Lisa Zeidner is the author most recently of the novel Love Bomb, the story of a wedding that goes very wrong when the guests are taken hostage. She is also a professor of creative writing at Rutgers University in Camden, New Jersey. Before participating in a panel asking whether women can be funny, she sat down in the Zócalo green room to talk about her weddings (to the same person), the truth of irony, and wishing her students would occasionally admit to being clueless.
Are you good at keeping secrets? Who can vouch for you?
Yes, I am. I won’t tell you.
What’s the last wedding you attended?
I’m done with weddings until my son gets older. I’m too old for my friends to get married and too young for their kids to get married. It’s a blessed intersplice.
What was the biggest thing to go wrong at your wedding?
I had two weddings to the same person. We got married in our living room—in Philadelphia you can get a Quaker license, so you just say, “I marry you.” We did it in front of seven people. Then we had the big Jewish wedding my parents wanted. We let them have their party. Nothing big went wrong. But none of the couples who attended are still married, which is sad.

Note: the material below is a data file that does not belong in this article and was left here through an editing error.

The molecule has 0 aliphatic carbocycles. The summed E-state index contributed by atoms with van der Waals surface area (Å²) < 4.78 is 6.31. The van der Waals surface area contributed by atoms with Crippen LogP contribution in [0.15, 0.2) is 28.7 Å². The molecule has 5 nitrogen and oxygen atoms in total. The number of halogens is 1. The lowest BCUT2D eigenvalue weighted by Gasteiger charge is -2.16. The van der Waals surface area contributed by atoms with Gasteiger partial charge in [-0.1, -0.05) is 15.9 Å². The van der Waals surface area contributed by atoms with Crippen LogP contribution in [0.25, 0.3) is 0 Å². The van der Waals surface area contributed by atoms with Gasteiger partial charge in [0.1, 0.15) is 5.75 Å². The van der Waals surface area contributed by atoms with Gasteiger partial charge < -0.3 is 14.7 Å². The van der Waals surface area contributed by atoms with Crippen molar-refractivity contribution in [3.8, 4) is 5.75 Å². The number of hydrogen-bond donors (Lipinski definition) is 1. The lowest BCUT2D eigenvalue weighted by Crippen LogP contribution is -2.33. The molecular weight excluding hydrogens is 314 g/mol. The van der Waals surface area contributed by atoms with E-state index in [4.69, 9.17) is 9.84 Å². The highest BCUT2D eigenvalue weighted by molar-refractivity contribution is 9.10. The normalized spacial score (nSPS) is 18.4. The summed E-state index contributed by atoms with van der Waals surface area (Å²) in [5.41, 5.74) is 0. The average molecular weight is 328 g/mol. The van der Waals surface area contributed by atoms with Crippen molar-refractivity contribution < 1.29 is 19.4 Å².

What are you stubborn about?
I’m stubborn about everything. Flexible is not something I’ve been accused of. I’m working on it.
What’s your favorite thing about Los Angeles?
The air quality ... no, wait, people are going to think I’m being sarcastic. The temperature. It’s nice when you come from the East.
How do you like your eggs?
What item of clothing can’t you live without?
If you could be any animal, which would you choose?
My greyhounds. We treat them very well.
What do you proselytize for?
Irony. The truth of irony.
What do you wish more students said in writing workshops?
I have no idea what you should do to this piece.